Woman living in Leuven elected to be mayor in Japan

Woman living in Leuven elected to be mayor in Japan
Credit: Kishimoto Satoko/Facebook

Satoko Kishimoto, a woman who has lived in the Flemish city of Leuven with her family for over ten years, has been elected mayor in Suginami, a district in Tokyo, Japan.

Kishimoto has Japanese roots, but has been living with her husband Olivier Hoedeman and her two children in the Kessel-Lo district of Leuven for over a decade now. Still, she has always maintained strong ties with her homeland.

“During the Covid-19 crisis, when everything happened online, Satoko participated a lot in online public debates in Japan from Leuven,” her husband Olivier Hoedeman said on Flemish local radio on Monday.

“Satoko is very interested in politics and through her work for the Transnational Institute in Amsterdam, she knows a lot about it too,” he said. “She became very popular with the progressive movement in Japan and was asked to run for mayor in Suginami.”

Tweet translation: It’s amazing that the new ward mayor will have a place to gather and celebrate on the day of the election, and more people from the ward will speak! Shivering.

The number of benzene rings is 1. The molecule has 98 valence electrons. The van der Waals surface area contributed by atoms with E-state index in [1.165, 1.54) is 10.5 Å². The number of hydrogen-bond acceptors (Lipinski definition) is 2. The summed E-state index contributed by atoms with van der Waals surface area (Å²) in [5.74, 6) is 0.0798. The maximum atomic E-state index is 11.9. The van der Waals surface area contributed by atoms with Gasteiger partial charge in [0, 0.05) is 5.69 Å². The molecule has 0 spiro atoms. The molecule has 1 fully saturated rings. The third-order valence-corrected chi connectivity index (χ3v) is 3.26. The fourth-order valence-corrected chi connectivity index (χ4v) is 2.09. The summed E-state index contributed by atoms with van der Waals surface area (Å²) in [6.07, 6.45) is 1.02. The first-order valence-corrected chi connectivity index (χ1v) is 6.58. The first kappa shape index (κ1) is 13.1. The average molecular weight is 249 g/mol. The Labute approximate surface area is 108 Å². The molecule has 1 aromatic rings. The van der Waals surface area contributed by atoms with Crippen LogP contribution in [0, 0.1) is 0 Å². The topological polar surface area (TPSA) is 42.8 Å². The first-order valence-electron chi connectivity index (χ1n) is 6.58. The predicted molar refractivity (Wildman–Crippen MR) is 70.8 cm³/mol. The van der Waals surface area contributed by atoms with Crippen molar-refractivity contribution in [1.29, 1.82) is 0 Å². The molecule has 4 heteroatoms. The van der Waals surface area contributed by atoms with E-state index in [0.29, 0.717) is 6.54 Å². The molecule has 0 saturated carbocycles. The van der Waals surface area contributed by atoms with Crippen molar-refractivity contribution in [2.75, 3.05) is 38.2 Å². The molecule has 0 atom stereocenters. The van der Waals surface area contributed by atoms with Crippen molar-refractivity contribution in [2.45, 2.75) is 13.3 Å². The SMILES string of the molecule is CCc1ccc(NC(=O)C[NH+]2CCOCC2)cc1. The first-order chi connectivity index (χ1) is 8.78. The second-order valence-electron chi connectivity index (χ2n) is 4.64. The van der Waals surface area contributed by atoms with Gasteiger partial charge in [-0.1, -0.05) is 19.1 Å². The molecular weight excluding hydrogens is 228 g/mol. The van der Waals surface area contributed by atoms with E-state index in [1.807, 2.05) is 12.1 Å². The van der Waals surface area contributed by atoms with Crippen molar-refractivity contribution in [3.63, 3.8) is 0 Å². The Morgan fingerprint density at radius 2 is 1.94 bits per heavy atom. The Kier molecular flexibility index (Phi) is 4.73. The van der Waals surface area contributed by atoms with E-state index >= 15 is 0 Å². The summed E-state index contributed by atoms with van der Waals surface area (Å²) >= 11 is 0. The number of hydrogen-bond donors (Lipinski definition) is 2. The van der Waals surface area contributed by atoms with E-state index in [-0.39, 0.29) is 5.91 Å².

Suginami City is a ward of Tokyo, Japan’s capital, with an estimated population of over half a million inhabitants. Currently, Kishimoto is in Suginami, where she spent several weeks campaigning.

“Satoko lived the first 25 years of her life in Japan. After that, she moved to the Netherlands and then to Leuven, where we have lived together for more than ten years and now have two children,” said Hoedeman.

“But Satoko has always kept the connection with Japan, so when the invitation came to run for mayor, she was immediately very enthusiastic,” he said, adding that they never expected that she would be elected.

‘Beginning of a fresh wind’

“The election result came as a huge surprise. Satoko defeated the conservative mayor in office. Apparently, her political message appealed to many citizens,” Hoedeman explained. “Satoko wants less privatisation and more citizen participation.”

As she has always kept her link with Japan strong, the residents of Suginami consider her “a real Japanese person,” despite the fact that she has not lived in the city for a decade. Her election is also big news across Japan, where it is seen as “the beginning of a fresh wind” in the country’s politics, according to Hoedeman.

Whether Kishimoto and her husband will move to Japan, or how they will go about it is not yet certain, he said. “Our youngest son is still in secondary school and still has a few years to go. So moving to Japan is not going to be so easy. We still have to think about it.”


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